Overview: POWER Procedure

Power and sample size analysis optimizes the resource usage and design of a study, improving chances of conclusive results with maximum efficiency. The POWER procedure performs prospective power and sample size analyses for a variety of goals, such as the following:

  • determining the sample size required to get a significant result with adequate probability (power)

  • characterizing the power of a study to detect a meaningful effect

  • conducting what-if analyses to assess sensitivity of the power or required sample size to other factors

Here prospective indicates that the analysis pertains to planning for a future study. This is in contrast to retrospective power analysis for a past study, which is not supported by the procedure.

A variety of statistical analyses are covered:

  • tests, equivalence tests, and confidence intervals for means

  • tests, equivalence tests, and confidence intervals for binomial proportions

  • multiple regression

  • tests of correlation and partial correlation

  • one-way analysis of variance

  • rank tests for comparing two survival curves

  • logistic regression with binary response

  • Wilcoxon-Mann-Whitney (rank-sum) test

For more complex linear models, see Chapter 43, The GLMPOWER Procedure.

Input for PROC POWER includes the components considered in study planning:

  • design

  • statistical model and test

  • significance level (alpha)

  • surmised effects and variability

  • power

  • sample size

You designate one of these components by a missing value in the input, in order to identify it as the result parameter. The procedure calculates this result value over one or more scenarios of input values for all other components. Power and sample size are the most common result values, but for some analyses the result can be something else. For example, you can solve for the sample size of a single group for a two-sample test.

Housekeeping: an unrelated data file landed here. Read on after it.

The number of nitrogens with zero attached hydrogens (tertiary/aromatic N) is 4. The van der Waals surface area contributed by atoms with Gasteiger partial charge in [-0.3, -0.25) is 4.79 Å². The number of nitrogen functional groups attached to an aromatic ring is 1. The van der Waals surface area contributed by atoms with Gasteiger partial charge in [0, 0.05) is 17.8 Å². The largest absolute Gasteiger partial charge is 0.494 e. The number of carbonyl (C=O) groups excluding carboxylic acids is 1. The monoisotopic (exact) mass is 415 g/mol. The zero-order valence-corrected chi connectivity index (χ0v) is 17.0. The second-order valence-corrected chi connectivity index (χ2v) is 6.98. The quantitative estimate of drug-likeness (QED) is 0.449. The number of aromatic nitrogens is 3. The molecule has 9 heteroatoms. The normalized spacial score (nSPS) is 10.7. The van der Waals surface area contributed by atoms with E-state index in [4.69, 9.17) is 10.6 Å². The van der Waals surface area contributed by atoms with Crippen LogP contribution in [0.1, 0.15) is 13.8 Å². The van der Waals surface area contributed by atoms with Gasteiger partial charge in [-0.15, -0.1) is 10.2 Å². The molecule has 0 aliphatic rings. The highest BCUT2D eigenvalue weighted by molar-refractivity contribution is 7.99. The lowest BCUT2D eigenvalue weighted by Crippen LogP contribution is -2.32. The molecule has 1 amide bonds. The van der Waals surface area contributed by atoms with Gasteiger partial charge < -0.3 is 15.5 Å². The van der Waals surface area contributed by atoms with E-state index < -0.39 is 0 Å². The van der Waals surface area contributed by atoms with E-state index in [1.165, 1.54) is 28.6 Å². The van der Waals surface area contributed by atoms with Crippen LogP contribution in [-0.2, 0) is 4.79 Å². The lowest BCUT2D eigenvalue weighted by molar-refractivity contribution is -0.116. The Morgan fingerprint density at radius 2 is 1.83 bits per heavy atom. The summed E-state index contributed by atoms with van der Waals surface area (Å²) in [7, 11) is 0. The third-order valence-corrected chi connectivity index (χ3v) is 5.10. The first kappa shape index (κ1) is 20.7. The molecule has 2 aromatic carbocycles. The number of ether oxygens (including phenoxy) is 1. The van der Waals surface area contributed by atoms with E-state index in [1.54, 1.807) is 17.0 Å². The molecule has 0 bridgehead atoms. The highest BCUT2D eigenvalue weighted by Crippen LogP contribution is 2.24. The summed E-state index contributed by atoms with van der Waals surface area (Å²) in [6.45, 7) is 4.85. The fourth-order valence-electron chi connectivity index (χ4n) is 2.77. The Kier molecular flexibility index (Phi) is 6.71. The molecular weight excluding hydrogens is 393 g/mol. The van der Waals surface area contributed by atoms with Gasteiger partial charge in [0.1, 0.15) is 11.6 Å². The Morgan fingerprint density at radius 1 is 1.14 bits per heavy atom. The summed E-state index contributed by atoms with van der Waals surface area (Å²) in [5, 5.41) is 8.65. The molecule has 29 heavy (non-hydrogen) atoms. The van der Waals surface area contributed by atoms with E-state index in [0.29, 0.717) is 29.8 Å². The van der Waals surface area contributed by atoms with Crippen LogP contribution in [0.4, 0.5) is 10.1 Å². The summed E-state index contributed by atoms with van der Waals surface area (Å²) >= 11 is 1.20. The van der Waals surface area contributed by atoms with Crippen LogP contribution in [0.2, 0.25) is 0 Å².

In addition to tabular results, PROC POWER produces graphs. You can produce the most common types of plots easily with default settings and use a variety of options for more customized graphics. For example, you can control the choice of axis variables, axis ranges, number of plotted points, mapping of graphical features (such as color, line style, symbol and panel) to analysis parameters, and legend appearance.

If ODS Graphics is enabled, then PROC POWER uses ODS Graphics to create graphs; otherwise, traditional graphs are produced.

For more information about enabling and disabling ODS Graphics, see the section Enabling and Disabling ODS Graphics in Chapter 21, Statistical Graphics Using ODS.

For specific information about the statistical graphics and options available with the POWER procedure, see the PLOT statement and the section ODS Graphics.

The POWER procedure is one of several tools available in SAS/STAT software for power and sample size analysis. PROC GLMPOWER supports more complex linear models. The Power and Sample Size application provides a user interface and implements many of the analyses supported in the procedures. See Chapter 43, The GLMPOWER Procedure, and Chapter 71, The Power and Sample Size Application, for details.

The following sections of this chapter describe how to use PROC POWER and discuss the underlying statistical methodology. The section Getting Started: POWER Procedure introduces PROC POWER with simple examples of power computation for a one-sample test and sample size determination for a two-sample test. The section Syntax: POWER Procedure describes the syntax of the procedure. The section Details: POWER Procedure summarizes the methods employed by PROC POWER and provides details on several special topics. The section Examples: POWER Procedure illustrates the use of the POWER procedure with several applications.

For an overview of methodology and SAS tools for power and sample size analysis, see Chapter 18, Introduction to Power and Sample Size Analysis. For more discussion and examples, see O’Brien and Castelloe (2007), Castelloe (2000), Castelloe and O’Brien (2001), Muller and Benignus (1992), O’Brien and Muller (1993), and Lenth (2001).